This study showed that, albeit the observed substantial decrease in the ASMR due to RTIs, Iran still has one of the highest mortality rates in the world and the current reduction needs to be sustained and amplified to achieve future SDG goals. To reduce the RTIs-related mortality we recommend policy-makers to consider enforcing the current strategies, including speed limitations and safety behaviors of drivers, while developing new plans for susceptible populations including elders and adult males and target crash and post-crash causes of high RTI burden. More specifically, we recommend speed limitations policies to protect elder pedestrians and mandatory use of seatbelt and helmet to protect young adult and male drivers. The impact of urbanization and increasing number of motorized vehicles should not be forgotten as more people are going to be exposed to unsafe vehicles and roads and it increases the demand for medical facilities and pre-hospital emergency services. We also recommend further studies to calculate the DALYs attributable to RTIs, assess the equity of the burden of RTIs in different individuals with different socioeconomical status to recognize and plan for the most vulnerable populations, and design population-specific policies to be efficiently and effectively reduce RTIs burden. On top of all, this study could not evaluate the details of the policies’ effectiveness due to data limitations and we call for further studies to analyze and decompose the effects of different contributing factors to the decreased trend for it to be a better guide for countries dealing with the same concerns.

Availability of data and materials

Full data would be available upon request submitted to the corresponding author. Aggregated data is available on

We gained the permission to access to the death registration system and Tehran and Isfahan cemeteries’ dataset from Iranian Ministry of Health and Medical Education-Network Management Center, Network System Information and Statistics Group’s Manager. Other used datasets are publicly available.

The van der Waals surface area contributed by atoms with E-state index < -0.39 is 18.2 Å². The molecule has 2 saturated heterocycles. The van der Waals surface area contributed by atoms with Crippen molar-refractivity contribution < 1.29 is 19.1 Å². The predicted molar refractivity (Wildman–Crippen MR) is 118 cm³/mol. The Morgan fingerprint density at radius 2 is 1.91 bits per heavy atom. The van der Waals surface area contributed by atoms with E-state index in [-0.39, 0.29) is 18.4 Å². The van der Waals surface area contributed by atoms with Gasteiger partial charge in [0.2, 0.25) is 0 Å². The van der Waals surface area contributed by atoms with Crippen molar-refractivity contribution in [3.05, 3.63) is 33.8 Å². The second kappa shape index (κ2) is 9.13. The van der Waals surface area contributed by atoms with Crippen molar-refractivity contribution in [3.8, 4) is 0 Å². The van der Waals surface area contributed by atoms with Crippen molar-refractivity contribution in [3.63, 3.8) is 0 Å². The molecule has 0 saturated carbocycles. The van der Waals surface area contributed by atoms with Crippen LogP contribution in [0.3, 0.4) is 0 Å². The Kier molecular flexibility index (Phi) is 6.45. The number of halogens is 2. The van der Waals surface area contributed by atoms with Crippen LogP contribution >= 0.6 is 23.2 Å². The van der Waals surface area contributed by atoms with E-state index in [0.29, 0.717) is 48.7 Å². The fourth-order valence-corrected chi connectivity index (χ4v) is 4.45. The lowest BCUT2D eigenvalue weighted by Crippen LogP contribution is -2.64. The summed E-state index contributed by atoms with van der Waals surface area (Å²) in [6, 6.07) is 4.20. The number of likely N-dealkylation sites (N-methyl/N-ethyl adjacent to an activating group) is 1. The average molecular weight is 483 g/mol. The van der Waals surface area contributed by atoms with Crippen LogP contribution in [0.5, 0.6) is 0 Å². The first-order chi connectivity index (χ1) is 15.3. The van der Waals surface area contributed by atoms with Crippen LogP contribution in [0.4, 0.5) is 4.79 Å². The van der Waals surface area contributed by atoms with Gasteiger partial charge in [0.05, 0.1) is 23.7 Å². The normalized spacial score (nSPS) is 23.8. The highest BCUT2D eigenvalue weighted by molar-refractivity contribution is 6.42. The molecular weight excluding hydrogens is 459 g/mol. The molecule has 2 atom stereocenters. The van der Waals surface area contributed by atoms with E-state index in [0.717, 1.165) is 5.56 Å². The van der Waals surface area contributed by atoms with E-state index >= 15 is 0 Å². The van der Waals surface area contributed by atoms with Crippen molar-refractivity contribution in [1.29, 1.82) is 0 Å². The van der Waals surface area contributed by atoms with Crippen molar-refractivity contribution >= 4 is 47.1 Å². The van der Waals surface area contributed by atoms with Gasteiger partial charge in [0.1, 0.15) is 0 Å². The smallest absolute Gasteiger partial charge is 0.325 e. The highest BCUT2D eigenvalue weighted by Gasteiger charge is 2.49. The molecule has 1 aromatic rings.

Age-Standardized Morality Rate


Sustainable development goal


National and Subnational Burden of Diseases, Injuries, and Risk Factors study


Household Expenditure and Income Surveys


Death distribution method


Generalized Growth Balance


Synthetic Extinct Generation


Full (or complete) birth history


Summary birth history


Global Burden of Diseases study


Average annual percentage change


Gaussian process regression models


Stepwise approach to non-communicable disease risk factor surveillance


Generalized Additive Model


Gross Domestic Product


Disability-Adjusted Life Year


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The authors would like to thank the National Institute for Medical Research Development (NIMAD) (grant No.940567), Ministry of Health and Medical Education of Iran, and the participants.


National Institute for Medical Research Development (NIMAD), Tehran, Iran, funded this project by grant No.940567.

The funding source had no role in any steps of the study.

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Authors and Affiliations



MS drafted the initial manuscript with the initial analysis of KG and ASh. FM developed new analysis plan, updated the manuscript, integrated the comments, and finalized the manuscript. MM updated the manuscript, integrated the comments, finalized the analysis and prepared the Figures and Tables. NR, SKh, MY, MH, BD, and AJ participated in the data collection. FF proposed the initial idea of the manuscript and supervised the project. BM revised the final manuscript. All authors reviewed the final manuscript and approved of it.

Corresponding author

Correspondence to Farshad Farzadfar.

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This study uses and analyzes previously collected data and, thus, consent was not required.

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Supplementary Information

Additional file 1: Supplementary Figure 1.

Geographical distribution of age-standardized mortality rate due to road traffic injuries in both sexes in Iran, 1990-2015. Iran’s map is downloaded from and further used to draw the figure.

Additional file 2: Supplementary Figure 2.

The correlation of age-standardized prevalence of seatbelt usage and RTIs-attributable ASMR caused by motorized vehicle with three-or-more in Iran in both sexes at provincial level.

Additional file 3: Supplementary Figure 3.

The correlation of age-standardized prevalence of helmet usage and RTIs-attributable ASMR caused by pedal cycle vehicle and motorized vehicle with two wheels in Iran in both sexes at provincial level.

Additional file 4: Supplementary Figure.

Adapted from GBD: Comparing number of deaths attributed to non-communicable diseases, communicable diseases, total cancers, and road injuries in Iran from 1990 to 2019 (Data source:

Additional file 5: Supplementary Table 1.

The number of death and age-standardized mortality rates due to RTI by sex, in provinces of Iran, 1990-2015.

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Shams, M., Mohebi, F., Gohari, K. et al. The level and trend of road traffic injuries attributable mortality rate in Iran, 1990–2015: a story of successful regulations and a roadmap to design future policies. BMC Public Health 21, 1722 (2021).